simple routine for natural hair

How Often Should You Wash Afro Hair? 6 Tips for Wash Day

How to wash 4c afro hair
Before we dive into the answer to perhaps one of the most commonly asked questions about natural hair – let’s navigate through the rules, misconceptions, myths  so that we can map out an effective routine for your wash days.

This won't be just any routine, it'll be one that can really work with you and for you so that you can truly indulge in your natural hair journey. By the end of this post, you will be able to answer the question:
"How often should you wash afro hair?"
...and upgrade your natural hair routine with 6 simple wash day tips.

Nothing worth doing ever comes easily, but that doesn’t mean that caring for your curly, kinky, or coily natural hair has to be difficult. It can actually be a way of investing in yourself and learning about the versatility of your hair.

The natural hair and curly girl movements have gained in popularity over the past decade – as well as attracting new membership during lockdown making it easier than ever to build a new routine or improve on your existing one.
So, whether you are transitioning, have done a big chop, or are just looking to improve your existing routine – there is support, inspiration and education available for you to explore.

Granted – there are more resources, products, and communities than ever. They are all available at our fingertips... but that doesn’t necessarily make it easier – in fact, sometimes it can make it harder to know where to start!

From decoding terms and abbreviations, deciphering the must-haves from the must-avoids... it can all be challenging to get to grips with! Not to worry though, because at ODYSSEY BOX we are here to help guide you on your way.

Almost a decade ago, we were exactly where you are, and we were asking the same questions:
  • Which products should I be using or avoiding in my natural hair routine?
  • How often should I be washing my natural hair?
  • Can I really get away with water only washing?
We have made a lot of mistakes, discoveries and changes over the years, not just in our routines, but in some of yours too – both in person and through our online consultations. So, we’re confident that we can continue to support you.

For us, natural hair is less about the “rules” and how closely you follow them, and more about not just accepting your curls, kinks or coils, but embracing them and enjoying the journey that is taking care of them.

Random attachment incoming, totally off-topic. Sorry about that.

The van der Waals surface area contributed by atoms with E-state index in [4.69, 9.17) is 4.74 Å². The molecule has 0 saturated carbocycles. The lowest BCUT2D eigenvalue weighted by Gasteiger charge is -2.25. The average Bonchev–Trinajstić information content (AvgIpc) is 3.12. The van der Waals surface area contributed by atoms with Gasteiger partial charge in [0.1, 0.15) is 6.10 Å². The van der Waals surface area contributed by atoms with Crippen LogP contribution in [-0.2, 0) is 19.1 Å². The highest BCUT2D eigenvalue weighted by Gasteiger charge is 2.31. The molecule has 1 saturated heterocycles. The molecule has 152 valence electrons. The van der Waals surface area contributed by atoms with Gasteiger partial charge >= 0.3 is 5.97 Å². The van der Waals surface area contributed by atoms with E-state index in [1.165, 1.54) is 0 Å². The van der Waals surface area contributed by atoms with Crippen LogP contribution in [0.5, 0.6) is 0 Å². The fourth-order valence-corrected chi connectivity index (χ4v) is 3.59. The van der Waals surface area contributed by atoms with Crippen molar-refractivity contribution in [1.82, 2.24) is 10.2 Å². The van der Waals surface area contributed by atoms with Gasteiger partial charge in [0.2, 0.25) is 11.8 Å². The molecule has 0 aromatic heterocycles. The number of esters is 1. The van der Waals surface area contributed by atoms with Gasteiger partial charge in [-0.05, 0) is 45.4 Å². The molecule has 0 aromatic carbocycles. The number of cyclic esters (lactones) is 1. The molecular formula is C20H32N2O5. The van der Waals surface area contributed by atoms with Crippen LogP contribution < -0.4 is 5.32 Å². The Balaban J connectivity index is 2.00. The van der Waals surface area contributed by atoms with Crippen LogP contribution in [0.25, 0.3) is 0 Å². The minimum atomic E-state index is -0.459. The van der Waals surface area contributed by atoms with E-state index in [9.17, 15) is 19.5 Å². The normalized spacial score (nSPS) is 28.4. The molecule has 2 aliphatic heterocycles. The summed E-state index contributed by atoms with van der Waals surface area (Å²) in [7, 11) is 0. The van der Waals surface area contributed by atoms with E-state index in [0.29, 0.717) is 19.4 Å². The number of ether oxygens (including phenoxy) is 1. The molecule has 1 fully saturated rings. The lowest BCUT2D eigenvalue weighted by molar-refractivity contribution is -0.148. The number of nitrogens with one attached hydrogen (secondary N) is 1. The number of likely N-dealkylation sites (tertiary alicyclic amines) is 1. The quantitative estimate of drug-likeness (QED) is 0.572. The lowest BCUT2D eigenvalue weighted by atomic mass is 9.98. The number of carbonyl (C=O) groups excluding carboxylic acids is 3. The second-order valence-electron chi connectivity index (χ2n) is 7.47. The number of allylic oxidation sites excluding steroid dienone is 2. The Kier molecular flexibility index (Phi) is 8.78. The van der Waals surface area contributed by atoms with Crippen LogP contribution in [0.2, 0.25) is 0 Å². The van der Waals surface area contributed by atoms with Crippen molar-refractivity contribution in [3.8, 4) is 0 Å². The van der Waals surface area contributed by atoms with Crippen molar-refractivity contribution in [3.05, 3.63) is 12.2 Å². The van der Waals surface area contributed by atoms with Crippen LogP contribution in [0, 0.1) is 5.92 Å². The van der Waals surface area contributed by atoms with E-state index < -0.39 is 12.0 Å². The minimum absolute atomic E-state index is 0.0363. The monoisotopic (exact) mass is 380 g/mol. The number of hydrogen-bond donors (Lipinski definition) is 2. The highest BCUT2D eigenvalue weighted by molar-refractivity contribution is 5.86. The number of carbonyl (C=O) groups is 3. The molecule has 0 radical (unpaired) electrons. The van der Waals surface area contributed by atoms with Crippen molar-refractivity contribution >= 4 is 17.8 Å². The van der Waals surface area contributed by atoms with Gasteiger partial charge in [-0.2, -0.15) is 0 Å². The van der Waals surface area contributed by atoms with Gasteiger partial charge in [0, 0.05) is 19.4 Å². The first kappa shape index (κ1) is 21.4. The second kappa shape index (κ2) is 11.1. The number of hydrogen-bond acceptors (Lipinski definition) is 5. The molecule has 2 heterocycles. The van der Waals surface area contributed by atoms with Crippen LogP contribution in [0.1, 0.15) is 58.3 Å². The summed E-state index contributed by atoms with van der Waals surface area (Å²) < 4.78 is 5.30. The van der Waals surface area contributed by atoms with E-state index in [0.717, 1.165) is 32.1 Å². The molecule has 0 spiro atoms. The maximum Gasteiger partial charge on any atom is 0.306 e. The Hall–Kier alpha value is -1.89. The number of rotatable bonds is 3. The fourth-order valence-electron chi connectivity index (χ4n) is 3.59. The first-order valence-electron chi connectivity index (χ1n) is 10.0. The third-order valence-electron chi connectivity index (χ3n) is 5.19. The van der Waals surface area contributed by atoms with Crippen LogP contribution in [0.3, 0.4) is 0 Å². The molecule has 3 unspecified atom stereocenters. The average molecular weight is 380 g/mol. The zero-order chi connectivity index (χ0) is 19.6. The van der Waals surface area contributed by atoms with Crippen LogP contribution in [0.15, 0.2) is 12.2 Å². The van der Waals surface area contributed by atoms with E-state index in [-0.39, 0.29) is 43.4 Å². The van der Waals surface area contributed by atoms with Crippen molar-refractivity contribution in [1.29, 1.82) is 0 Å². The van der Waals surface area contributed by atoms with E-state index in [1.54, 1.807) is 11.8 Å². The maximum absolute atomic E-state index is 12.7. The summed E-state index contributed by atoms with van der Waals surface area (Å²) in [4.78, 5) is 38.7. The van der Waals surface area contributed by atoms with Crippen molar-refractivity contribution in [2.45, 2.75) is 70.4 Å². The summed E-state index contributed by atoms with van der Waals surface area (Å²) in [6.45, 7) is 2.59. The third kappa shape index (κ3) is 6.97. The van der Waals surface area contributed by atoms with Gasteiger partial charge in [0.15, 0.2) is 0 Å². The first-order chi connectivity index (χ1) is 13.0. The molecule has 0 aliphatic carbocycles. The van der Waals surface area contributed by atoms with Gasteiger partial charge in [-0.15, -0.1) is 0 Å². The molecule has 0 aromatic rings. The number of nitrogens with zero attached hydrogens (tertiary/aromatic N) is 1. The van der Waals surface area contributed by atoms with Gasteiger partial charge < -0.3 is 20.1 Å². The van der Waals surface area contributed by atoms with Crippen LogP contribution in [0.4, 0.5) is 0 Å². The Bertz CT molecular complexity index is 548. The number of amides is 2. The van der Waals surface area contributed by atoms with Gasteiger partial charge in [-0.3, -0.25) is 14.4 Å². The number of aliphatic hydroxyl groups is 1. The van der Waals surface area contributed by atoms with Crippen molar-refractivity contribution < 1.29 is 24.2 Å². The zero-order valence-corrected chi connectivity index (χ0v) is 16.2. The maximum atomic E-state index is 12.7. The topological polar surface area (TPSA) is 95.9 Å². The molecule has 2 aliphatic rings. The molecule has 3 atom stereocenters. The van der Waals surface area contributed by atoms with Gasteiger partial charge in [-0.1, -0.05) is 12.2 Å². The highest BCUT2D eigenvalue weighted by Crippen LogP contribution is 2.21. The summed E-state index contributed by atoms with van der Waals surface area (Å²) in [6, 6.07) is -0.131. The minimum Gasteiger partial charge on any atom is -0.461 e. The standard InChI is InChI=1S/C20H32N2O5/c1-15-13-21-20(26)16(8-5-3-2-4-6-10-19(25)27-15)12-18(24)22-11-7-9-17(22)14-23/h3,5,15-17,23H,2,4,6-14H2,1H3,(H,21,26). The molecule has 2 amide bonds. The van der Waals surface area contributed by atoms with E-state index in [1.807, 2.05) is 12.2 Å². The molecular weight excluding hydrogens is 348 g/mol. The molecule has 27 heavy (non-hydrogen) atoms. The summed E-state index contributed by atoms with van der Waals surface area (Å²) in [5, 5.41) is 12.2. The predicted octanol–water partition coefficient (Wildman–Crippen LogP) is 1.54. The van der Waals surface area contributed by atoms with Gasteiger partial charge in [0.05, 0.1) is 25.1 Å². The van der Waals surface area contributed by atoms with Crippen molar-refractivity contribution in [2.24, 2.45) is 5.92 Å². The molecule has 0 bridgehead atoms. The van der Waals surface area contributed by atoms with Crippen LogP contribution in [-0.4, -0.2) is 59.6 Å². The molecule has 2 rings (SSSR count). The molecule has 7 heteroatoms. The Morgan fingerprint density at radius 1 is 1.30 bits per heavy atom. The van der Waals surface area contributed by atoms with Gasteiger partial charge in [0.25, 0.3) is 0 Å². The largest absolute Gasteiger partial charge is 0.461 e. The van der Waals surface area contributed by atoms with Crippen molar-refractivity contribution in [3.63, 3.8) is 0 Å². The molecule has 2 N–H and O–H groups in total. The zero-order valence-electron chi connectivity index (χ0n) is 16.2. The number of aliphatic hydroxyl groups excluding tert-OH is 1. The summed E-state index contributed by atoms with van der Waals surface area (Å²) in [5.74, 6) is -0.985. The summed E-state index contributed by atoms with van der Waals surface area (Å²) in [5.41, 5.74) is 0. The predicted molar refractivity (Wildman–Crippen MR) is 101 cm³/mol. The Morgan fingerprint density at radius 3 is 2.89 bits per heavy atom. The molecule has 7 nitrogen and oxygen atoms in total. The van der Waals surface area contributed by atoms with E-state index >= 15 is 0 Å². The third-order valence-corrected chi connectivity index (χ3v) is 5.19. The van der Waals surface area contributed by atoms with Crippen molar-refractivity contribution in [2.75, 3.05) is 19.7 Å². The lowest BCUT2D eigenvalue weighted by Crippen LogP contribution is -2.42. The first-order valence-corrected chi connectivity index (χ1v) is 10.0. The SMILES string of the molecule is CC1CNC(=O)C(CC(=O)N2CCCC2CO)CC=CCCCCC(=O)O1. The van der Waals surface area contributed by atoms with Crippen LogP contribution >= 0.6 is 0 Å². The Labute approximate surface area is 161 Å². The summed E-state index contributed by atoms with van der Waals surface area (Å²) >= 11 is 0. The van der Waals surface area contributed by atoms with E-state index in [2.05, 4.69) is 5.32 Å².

When it comes to creating your natural hair routine and deciding how often you should wash your afro hair, it is particularly important to consider both cleansing and conditioning.

In this post we will also be looking at:

  • Why both cleansing and conditioning are important

  • The techniques you can use to cleanse and condition more effectively

  • How you can adapt your routine to suit your lifestyle, and circumstances

  • How you can make your routine more personal.


Why is cleansing your natural hair regularly so important?

Healthy hair growth and maintenance start with a healthy scalp. This means that cleansing both your hair and scalp well, and cleansing them regularly lays the foundation of any effective natural hair routine.

Why is this?

Well, we already know that each of our hair strands grows from our scalp, but there is more to it than that...

Each individual hair strand grows from its own individual follicle on the surface of your scalp. These follicles contain sebaceous glands, or oil glands, which produce sebum to protect your scalp from environmental damage and infection.

Sebum also travels down the length of your hair shaft and plays an important role in keeping curly, kinky and coily hair remains both hydrated and moisturised… But how does this affect how often you should wash afro hair?

Well, it is just as important that our follicles, and our scalps remain clean so that our hair can really thrive. Prolonging our wash days for an extra day, or skipping shampooing completely during a quick refresh, it isn’t the end of the world...

...but neglecting cleansing in our routines in the long term can cause our follicles to become clogged with sebum, or blocked with dead skin cells, and this can in turn have an effect on the health of our hair and its growth.

In the same way as the rest of our skin, our scalp is always regenerating and creating new skin cells. So, the dead skin cells need to be washed away regularly. Our scalp will also give us signs that let us know that it’s time to get cleansing.

How do you know when it is time to cleanse my natural hair and scalp?

Have you ever restyled your hair between wash days only to find that your scalp has produced noticeable flakes? Or perhaps, you have worn a protective style that became itchier and itchier as the weeks went on?

These are just a couple of the experiences that we have in common, and that our scalps share with us to let us know to clean it well. The time that it takes does vary from person to person but you can work out how long it takes for you.

For example, if you lead an active lifestyle and you wear your hair in loose styles such as wash and gos, twist outs and braid outs –you might find that you need to wash your hair more often.

Whereas, someone who is less active and so produces less sweat between wash days and wears their hair in protective styles (allowing for easier access to refresh and maintain scalp care) may wash their hair less often in comparison.

So, what is our recommendation for how often should you wash afro hair? For us, cleansing weekly means that we all avoid any tightness or itchiness that comes from a dry scalp.

It is also the optimum time for each of us to cleanse our hair strands before they start to feel brittle or weighed down too. This point might come twice a week for some, fortnightly, or even monthly for others.

What techniques can I use to cleanse my hair?

When you actually get down to cleansing your hair, your approach may vary depending on its length, and the styling products you use:

  • If you have longer hair, you may want to work in 2-4 or more sections, cleansing each one in turn, or even wash your hair in twists.

  • If you use heavy oils, butters and gels, you may want to shampoo your hair twice.

Regardless of the method you choose, ensuring that your hair is saturated, and that you lather the shampoo into your scalp well. Then rinsing it from your strands thoroughly is essential.

So, here is what you need to do when cleansing your natural hair:

  1. Look out for signs in how your scalp feels to decide how frequently you want to cleanse your hair. A week is a good starting point for many and from there, you can determine whether you need to cleanse more or less often.